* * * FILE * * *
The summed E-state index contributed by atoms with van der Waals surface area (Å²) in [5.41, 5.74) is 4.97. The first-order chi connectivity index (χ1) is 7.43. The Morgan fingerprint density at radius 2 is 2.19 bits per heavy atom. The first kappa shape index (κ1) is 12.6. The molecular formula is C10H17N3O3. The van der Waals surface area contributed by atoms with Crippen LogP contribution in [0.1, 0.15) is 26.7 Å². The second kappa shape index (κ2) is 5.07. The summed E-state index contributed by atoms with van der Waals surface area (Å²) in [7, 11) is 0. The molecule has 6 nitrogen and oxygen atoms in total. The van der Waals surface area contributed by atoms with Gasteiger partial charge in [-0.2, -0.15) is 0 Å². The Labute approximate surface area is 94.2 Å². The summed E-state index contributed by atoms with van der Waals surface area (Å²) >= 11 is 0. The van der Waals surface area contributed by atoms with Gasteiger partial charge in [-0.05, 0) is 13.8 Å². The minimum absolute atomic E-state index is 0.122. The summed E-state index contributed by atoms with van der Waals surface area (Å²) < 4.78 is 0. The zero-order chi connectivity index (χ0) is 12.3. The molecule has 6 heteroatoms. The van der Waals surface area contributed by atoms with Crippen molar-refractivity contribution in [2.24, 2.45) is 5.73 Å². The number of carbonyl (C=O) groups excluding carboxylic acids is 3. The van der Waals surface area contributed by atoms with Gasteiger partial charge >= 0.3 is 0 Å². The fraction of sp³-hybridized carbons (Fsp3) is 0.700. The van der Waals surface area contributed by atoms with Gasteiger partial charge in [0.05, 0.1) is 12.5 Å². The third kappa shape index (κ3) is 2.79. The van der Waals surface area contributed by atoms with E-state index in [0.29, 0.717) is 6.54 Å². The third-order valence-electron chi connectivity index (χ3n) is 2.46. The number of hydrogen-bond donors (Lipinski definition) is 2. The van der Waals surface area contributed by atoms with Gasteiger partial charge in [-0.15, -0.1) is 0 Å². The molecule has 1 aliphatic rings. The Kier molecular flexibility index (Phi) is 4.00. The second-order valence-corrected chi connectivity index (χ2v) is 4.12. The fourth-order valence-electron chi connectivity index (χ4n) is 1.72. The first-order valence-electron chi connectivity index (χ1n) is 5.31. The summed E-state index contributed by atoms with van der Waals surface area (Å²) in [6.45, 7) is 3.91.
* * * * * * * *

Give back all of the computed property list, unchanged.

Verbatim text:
The summed E-state index contributed by atoms with van der Waals surface area (Å²) in [5.41, 5.74) is 4.97. The first-order chi connectivity index (χ1) is 7.43. The Morgan fingerprint density at radius 2 is 2.19 bits per heavy atom. The first kappa shape index (κ1) is 12.6. The molecular formula is C10H17N3O3. The van der Waals surface area contributed by atoms with Crippen LogP contribution in [0.1, 0.15) is 26.7 Å². The second kappa shape index (κ2) is 5.07. The summed E-state index contributed by atoms with van der Waals surface area (Å²) in [7, 11) is 0. The molecule has 6 nitrogen and oxygen atoms in total. The van der Waals surface area contributed by atoms with Gasteiger partial charge in [-0.2, -0.15) is 0 Å². The Labute approximate surface area is 94.2 Å². The summed E-state index contributed by atoms with van der Waals surface area (Å²) >= 11 is 0. The van der Waals surface area contributed by atoms with Gasteiger partial charge in [-0.05, 0) is 13.8 Å². The minimum absolute atomic E-state index is 0.122. The summed E-state index contributed by atoms with van der Waals surface area (Å²) < 4.78 is 0. The zero-order chi connectivity index (χ0) is 12.3. The molecule has 6 heteroatoms. The van der Waals surface area contributed by atoms with Crippen molar-refractivity contribution in [2.24, 2.45) is 5.73 Å². The number of carbonyl (C=O) groups excluding carboxylic acids is 3. The van der Waals surface area contributed by atoms with Gasteiger partial charge >= 0.3 is 0 Å². The fraction of sp³-hybridized carbons (Fsp3) is 0.700. The van der Waals surface area contributed by atoms with Gasteiger partial charge in [0.05, 0.1) is 12.5 Å². The third kappa shape index (κ3) is 2.79. The van der Waals surface area contributed by atoms with E-state index in [0.29, 0.717) is 6.54 Å². The third-order valence-electron chi connectivity index (χ3n) is 2.46. The number of hydrogen-bond donors (Lipinski definition) is 2. The van der Waals surface area contributed by atoms with Gasteiger partial charge in [-0.15, -0.1) is 0 Å². The molecule has 1 aliphatic rings. The Kier molecular flexibility index (Phi) is 4.00. The second-order valence-corrected chi connectivity index (χ2v) is 4.12. The fourth-order valence-electron chi connectivity index (χ4n) is 1.72. The first-order valence-electron chi connectivity index (χ1n) is 5.31. The summed E-state index contributed by atoms with van der Waals surface area (Å²) in [6.45, 7) is 3.91.